“It’s maybe his best song. When he sang it for me, he had to do it in his very beautiful flutey falsetto. I remember saying, ‘Gee, that’s so pretty. We never exploit your falsetto; that’s another color we can play. Perhaps this is the song.’ And Paul said, ‘No, no, I wrote this for you, Artie.’ And I thought, OK, cool. I’ll take it very happily. And I went to town on it like a hungry man eats steak.”

(What A)Wonderful World

“I played the tag-along here. I remember well very being the nice guy. ‘You know you can sing, Artie,’ was what I was thinking. Just being the cooperator, the cement – with every package, somebody has to be the cement.

“Back in my college days, at Columbia College, we had an octet, the Kingsmen. We did jazz-inflected, standard stuff. Well, I had the middle part, the part that sounds ugly by itself, but it makes the chords work.

“I reached back to that experience of my college days to serve up what is an odd middle part in the arrangement. We met at Paul’s, and we were three gentlemen trying to maximize our goodwill and our professionalism. We all think the world of one another, James and Paul and I. We know we’re killer musicians, and so you lead with that respect.

“Musicians are people who play. We play with notes and chords. We’re children who play. You bring that spirit to the rehearsal, and the rest is ‘Stay cool. Don’t make a big deal of anything.’”


“It’s like love – when love spills over. David and Graham were staying at the Chateau Marmont, right across from where Laurie Bird and I were staying. I was a man very much in love, making, with [producer] Richard Perry what I thought was the supreme ‘make out’ album. We wanted our fade-outs to be long, so love makers could lull away in their dance.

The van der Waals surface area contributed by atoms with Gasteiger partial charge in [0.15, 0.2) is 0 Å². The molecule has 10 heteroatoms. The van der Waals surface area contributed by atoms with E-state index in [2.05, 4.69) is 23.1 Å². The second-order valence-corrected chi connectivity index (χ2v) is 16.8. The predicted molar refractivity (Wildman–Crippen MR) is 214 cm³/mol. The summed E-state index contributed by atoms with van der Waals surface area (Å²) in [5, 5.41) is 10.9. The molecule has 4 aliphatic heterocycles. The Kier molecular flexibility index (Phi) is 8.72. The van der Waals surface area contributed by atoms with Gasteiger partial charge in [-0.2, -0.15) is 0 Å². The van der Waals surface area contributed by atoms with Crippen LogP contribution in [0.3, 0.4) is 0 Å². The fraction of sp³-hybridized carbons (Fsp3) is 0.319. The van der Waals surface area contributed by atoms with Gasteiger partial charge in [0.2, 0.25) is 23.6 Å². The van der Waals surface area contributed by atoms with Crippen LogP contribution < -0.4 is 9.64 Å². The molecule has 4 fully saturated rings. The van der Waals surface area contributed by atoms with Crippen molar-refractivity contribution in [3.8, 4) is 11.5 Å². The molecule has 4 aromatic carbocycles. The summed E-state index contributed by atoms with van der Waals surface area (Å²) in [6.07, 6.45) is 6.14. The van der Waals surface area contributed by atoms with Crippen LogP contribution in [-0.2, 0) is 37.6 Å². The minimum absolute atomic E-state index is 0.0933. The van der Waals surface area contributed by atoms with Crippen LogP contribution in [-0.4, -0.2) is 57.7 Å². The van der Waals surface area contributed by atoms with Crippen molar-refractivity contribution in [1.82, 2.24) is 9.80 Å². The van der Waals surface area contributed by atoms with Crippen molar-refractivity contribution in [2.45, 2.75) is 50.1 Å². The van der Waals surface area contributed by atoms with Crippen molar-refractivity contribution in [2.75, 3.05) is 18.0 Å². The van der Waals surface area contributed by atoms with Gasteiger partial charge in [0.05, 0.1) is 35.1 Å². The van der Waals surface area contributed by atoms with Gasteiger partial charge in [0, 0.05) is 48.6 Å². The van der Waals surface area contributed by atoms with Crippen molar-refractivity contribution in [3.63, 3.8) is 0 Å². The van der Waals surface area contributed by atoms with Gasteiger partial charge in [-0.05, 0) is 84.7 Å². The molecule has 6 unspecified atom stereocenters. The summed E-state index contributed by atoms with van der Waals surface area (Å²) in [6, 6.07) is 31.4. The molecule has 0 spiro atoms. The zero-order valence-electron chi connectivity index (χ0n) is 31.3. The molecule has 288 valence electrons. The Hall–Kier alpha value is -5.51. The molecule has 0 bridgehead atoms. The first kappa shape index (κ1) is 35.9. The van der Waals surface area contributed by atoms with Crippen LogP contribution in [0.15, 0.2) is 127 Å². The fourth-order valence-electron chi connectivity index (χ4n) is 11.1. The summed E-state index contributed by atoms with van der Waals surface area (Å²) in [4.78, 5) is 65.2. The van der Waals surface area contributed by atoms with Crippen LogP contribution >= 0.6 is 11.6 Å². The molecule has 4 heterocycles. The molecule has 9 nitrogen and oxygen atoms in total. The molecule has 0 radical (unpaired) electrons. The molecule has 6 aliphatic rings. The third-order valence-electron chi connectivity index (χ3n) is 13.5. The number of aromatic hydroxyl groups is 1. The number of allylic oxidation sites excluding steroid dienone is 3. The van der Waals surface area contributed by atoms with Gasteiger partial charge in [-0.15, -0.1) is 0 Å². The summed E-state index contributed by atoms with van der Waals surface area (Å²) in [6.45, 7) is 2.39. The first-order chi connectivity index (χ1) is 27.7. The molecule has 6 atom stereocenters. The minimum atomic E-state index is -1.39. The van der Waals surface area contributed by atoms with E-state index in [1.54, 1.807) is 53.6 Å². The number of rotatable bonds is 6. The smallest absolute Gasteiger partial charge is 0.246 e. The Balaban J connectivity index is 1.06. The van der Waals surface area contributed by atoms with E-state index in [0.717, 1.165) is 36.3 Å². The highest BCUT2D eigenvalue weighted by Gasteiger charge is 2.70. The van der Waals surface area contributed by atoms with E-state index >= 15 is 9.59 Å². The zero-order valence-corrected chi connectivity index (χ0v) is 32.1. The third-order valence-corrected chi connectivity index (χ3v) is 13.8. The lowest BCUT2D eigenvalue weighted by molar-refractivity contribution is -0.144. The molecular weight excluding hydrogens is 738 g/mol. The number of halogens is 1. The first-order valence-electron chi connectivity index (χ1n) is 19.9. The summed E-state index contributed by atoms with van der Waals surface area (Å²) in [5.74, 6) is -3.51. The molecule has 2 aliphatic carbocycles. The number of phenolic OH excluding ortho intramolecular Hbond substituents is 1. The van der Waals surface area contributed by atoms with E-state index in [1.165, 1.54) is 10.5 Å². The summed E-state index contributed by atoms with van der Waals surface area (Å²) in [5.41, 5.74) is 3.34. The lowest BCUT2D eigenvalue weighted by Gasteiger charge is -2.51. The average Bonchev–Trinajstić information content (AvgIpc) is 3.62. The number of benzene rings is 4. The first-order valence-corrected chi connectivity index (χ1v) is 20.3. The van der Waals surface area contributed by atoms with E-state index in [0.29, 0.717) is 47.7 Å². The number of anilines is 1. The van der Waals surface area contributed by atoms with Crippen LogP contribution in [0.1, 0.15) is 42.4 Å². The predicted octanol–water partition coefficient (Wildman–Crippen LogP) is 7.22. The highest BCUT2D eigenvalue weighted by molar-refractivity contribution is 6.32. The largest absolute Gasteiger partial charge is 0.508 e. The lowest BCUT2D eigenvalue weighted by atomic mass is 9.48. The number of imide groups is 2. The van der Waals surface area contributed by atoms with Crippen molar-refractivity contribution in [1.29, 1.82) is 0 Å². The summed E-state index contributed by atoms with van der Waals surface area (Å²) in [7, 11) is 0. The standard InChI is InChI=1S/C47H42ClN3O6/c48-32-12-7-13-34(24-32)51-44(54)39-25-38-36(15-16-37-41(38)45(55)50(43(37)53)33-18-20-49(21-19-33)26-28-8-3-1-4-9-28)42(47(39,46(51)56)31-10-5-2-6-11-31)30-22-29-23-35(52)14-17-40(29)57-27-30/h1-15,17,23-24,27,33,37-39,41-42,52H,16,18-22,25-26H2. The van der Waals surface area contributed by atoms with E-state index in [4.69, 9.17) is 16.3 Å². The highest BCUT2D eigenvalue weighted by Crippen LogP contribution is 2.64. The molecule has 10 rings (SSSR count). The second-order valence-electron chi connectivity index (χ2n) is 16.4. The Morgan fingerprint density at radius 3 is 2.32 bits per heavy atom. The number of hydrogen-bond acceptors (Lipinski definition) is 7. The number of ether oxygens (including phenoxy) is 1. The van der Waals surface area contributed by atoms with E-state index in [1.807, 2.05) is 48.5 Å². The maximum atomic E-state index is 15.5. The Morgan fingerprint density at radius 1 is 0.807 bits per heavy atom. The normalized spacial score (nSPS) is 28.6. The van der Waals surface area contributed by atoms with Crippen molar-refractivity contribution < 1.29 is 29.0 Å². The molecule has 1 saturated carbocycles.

“It’s creamy sounding. Brian Wilson knows this, like when he puts candy-coated sounds on his records. This is the God we serve, us record producers.

“So Nash and Crosby, they know how to make commercial-sounding records. They know what they can do. I approached them since they were 12 feet away from my backyard. We hung out together, the lads and I. A lot of fun.”

My Little Town

“It was in the mid-‘70s. Paul was making Still Crazy and I was making Breakaway. We had an eye on the charts, and we were both trying to establish our record careers as solo artists. So, in order to do that, we thought that we’d put one Simon & Garfunkel tune on both of our albums.

“I remember going into the recording studio, and it was really [producer] Phil Ramone in the lead; it was his home studio. Truthfully, it was a record that is not my style, so I was distinctly not producer, which is rare – I usually like to take control as to how a record is going to sound.

“This is a much dryer record, a stomping, tougher, darker record than I usually make, but that’s exactly what Paul and Phil were saying; ‘That’s what we want to do to you, Artie. You sing too many sweet songs.’ So that’s My Little Town.”